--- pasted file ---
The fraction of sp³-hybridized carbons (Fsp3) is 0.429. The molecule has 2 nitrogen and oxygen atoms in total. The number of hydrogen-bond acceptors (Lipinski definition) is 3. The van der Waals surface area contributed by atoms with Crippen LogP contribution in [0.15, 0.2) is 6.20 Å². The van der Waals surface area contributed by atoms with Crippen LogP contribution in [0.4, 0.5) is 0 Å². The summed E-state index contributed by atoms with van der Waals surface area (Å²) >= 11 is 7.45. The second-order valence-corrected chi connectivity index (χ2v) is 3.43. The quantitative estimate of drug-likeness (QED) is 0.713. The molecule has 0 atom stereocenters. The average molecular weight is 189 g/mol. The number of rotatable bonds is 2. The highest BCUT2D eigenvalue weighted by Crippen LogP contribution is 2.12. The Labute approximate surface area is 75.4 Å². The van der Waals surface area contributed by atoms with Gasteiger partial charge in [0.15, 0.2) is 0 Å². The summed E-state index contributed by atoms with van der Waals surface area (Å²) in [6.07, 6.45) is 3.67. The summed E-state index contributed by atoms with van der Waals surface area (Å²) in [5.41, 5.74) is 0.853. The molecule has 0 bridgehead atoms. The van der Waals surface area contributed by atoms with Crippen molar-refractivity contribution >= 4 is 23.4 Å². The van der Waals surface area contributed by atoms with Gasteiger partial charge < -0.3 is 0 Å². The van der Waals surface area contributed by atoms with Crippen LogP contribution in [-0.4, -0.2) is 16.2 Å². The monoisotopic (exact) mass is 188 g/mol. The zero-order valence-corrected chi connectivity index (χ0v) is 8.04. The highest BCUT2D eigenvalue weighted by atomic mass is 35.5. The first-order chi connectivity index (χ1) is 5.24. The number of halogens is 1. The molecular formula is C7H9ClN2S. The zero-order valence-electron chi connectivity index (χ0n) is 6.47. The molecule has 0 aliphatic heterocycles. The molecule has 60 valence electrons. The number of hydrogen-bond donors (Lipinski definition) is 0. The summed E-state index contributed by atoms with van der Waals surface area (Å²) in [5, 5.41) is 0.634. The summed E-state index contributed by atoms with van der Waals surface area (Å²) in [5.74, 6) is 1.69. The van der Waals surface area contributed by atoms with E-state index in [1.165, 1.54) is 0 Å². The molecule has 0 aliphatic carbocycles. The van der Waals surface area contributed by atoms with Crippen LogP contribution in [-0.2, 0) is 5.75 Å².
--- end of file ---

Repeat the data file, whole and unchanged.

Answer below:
The fraction of sp³-hybridized carbons (Fsp3) is 0.429. The molecule has 2 nitrogen and oxygen atoms in total. The number of hydrogen-bond acceptors (Lipinski definition) is 3. The van der Waals surface area contributed by atoms with Crippen LogP contribution in [0.15, 0.2) is 6.20 Å². The van der Waals surface area contributed by atoms with Crippen LogP contribution in [0.4, 0.5) is 0 Å². The summed E-state index contributed by atoms with van der Waals surface area (Å²) >= 11 is 7.45. The second-order valence-corrected chi connectivity index (χ2v) is 3.43. The quantitative estimate of drug-likeness (QED) is 0.713. The molecule has 0 atom stereocenters. The average molecular weight is 189 g/mol. The number of rotatable bonds is 2. The highest BCUT2D eigenvalue weighted by Crippen LogP contribution is 2.12. The Labute approximate surface area is 75.4 Å². The van der Waals surface area contributed by atoms with Gasteiger partial charge in [0.15, 0.2) is 0 Å². The summed E-state index contributed by atoms with van der Waals surface area (Å²) in [6.07, 6.45) is 3.67. The summed E-state index contributed by atoms with van der Waals surface area (Å²) in [5.41, 5.74) is 0.853. The molecule has 0 bridgehead atoms. The van der Waals surface area contributed by atoms with Crippen molar-refractivity contribution >= 4 is 23.4 Å². The van der Waals surface area contributed by atoms with Gasteiger partial charge < -0.3 is 0 Å². The van der Waals surface area contributed by atoms with Crippen LogP contribution in [-0.4, -0.2) is 16.2 Å². The monoisotopic (exact) mass is 188 g/mol. The zero-order valence-corrected chi connectivity index (χ0v) is 8.04. The highest BCUT2D eigenvalue weighted by atomic mass is 35.5. The first-order chi connectivity index (χ1) is 5.24. The number of halogens is 1. The molecular formula is C7H9ClN2S. The zero-order valence-electron chi connectivity index (χ0n) is 6.47. The molecule has 0 aliphatic heterocycles. The molecule has 60 valence electrons. The number of hydrogen-bond donors (Lipinski definition) is 0. The summed E-state index contributed by atoms with van der Waals surface area (Å²) in [5, 5.41) is 0.634. The summed E-state index contributed by atoms with van der Waals surface area (Å²) in [5.74, 6) is 1.69. The van der Waals surface area contributed by atoms with E-state index in [1.165, 1.54) is 0 Å². The molecule has 0 aliphatic carbocycles. The van der Waals surface area contributed by atoms with Crippen LogP contribution in [-0.2, 0) is 5.75 Å².